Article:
On Monday, the Centers for Medicare and Medicaid Services released a guidance that gave states more power to overhaul their own individual insurance markets through the 1332 waiver. The waiver is meant to stimulate enrollment and allow states to offer more cost-effective but lean association and short term insurance plans. Through the Affordable Care Act, there is a set minimum coverage, but beyond that, the states will have more control in coverage options.
The guidance is meant to allow states to handle certain issues within their own insurance markets, since coverage has become increasingly expensive for some consumers.
Within the previous administration, the guidance waivers were meant to require states to have comprehensive and affordable coverage just like under the ACA, while demonstrating that the coverage will not increase federal spending. If states failed to show this, their waiver would be denied.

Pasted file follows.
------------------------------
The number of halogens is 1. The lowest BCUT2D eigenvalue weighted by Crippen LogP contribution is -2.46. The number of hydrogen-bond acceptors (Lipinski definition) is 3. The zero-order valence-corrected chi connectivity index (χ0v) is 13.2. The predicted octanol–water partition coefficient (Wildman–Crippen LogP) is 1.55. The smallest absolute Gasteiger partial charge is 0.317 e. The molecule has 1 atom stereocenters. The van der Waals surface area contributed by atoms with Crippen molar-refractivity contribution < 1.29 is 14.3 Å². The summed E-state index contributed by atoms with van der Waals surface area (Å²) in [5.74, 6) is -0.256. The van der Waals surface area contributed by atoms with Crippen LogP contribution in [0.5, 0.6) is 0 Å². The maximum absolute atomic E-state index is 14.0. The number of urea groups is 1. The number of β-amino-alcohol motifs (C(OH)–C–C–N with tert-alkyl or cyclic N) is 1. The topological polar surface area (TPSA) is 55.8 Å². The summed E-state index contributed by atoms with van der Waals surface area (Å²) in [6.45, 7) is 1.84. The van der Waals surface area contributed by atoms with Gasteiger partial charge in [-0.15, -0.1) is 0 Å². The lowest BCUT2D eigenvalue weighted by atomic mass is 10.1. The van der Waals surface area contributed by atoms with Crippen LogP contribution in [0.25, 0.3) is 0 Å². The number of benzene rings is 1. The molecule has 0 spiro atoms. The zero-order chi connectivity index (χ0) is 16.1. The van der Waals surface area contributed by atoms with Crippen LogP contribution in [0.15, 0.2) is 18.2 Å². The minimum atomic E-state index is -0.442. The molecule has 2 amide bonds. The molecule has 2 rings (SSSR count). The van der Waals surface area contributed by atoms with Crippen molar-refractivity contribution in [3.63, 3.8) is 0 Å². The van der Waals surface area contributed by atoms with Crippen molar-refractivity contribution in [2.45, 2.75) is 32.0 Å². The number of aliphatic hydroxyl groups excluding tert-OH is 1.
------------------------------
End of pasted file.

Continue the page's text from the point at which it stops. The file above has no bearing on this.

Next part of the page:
Under the current Trump Administration, the waiver application process is focused not on the outcomes and its affect on people enrolled, but rather on how the changes would affect the availability of insurance coverage within the state’s insurance market. The waivers are also focused on how it affects the general population, rather than those who are considered “vulnerable.”
Read the original article from Modern Healthcare here.